Principle Investigator: Pooja Khandelwal, MD
Acute graft versus host disease (GVHD) is a life-threatening complication after a bone marrow transplant which manifests as a rash, large volume diarrhea, or jaundice. GVHD has a mortality rate of 30 to 50 percent and is associated with opportunistic infections, which include bacterial, viral, and invasive fungal infections. Blood stream infections result in antibiotic use which leads to disruption in the gut flora. This disruption of the gut flora is, in turn, associated with development of acute GVHD and additional infections, making this a vicious cycle.
The gut flora is composed of bacteria, fungi, and viruses. A growing amount of research exists on intestinal bacterial changes after bone marrow transplant and about how these changes cause GVHD or blood stream infections. No data exists about the role of fungi and viruses, even though children experience fungal infections and viral infections clinically.
We have hypothesized that changes in intestinal fungi and viruses will be associated with development of acute GVHD and infections in children undergoing a bone marrow transplant. We also hypothesized that the amount of human DNA present in stool samples from children will be a new way to identify children with acute GVHD and that more human DNA will be present in stool in severe forms of acute GVHD.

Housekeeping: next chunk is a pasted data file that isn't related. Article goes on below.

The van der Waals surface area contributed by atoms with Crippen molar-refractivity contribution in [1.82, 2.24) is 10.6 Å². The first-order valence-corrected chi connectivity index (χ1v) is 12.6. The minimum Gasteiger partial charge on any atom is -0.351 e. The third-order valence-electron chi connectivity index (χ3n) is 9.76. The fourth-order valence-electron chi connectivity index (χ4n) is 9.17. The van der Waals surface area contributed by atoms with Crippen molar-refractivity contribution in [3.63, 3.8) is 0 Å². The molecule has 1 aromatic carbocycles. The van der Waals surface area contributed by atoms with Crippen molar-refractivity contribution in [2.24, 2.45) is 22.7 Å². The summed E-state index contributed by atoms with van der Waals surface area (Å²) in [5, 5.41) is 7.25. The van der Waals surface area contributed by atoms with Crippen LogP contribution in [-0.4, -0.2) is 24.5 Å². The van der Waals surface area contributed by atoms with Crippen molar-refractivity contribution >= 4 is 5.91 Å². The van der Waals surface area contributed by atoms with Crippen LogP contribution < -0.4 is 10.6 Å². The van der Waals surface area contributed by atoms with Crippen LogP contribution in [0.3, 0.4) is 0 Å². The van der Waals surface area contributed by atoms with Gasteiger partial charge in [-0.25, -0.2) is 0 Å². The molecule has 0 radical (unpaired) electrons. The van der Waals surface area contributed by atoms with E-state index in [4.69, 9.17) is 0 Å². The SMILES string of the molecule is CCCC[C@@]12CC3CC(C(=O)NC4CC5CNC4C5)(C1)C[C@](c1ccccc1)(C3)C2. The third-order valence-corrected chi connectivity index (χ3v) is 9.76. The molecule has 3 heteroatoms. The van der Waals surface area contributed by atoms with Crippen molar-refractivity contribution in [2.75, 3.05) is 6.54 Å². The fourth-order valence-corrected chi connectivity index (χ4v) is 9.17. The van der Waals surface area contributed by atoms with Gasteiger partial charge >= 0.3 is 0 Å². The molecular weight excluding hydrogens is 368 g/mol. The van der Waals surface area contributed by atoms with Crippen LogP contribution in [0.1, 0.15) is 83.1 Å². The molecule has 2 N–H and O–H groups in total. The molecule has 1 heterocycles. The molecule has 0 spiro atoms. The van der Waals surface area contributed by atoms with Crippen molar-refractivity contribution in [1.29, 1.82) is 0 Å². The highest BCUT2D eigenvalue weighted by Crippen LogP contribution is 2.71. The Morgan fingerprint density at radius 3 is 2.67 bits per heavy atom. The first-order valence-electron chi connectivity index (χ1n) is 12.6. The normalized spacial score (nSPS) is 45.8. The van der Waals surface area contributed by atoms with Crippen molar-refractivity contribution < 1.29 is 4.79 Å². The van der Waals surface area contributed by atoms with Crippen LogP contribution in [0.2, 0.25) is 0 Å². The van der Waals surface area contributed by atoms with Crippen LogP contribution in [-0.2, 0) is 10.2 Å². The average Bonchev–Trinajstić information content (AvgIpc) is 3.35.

For this research, we are analyzing the intestinal fungi, viruses, and human DNA within our existing metagenomic shotgun sequencing data in 42 children after bone marrow transplant. We will confirm our findings in an additional group of 50 bone marrow transplant patients. We expect to identify important changes in intestinal fungi and viruses after transplant and plan to perform future interventional trials to modify the gut flora collectively as a novel strategy of reducing the incidence of acute GVHD and infections.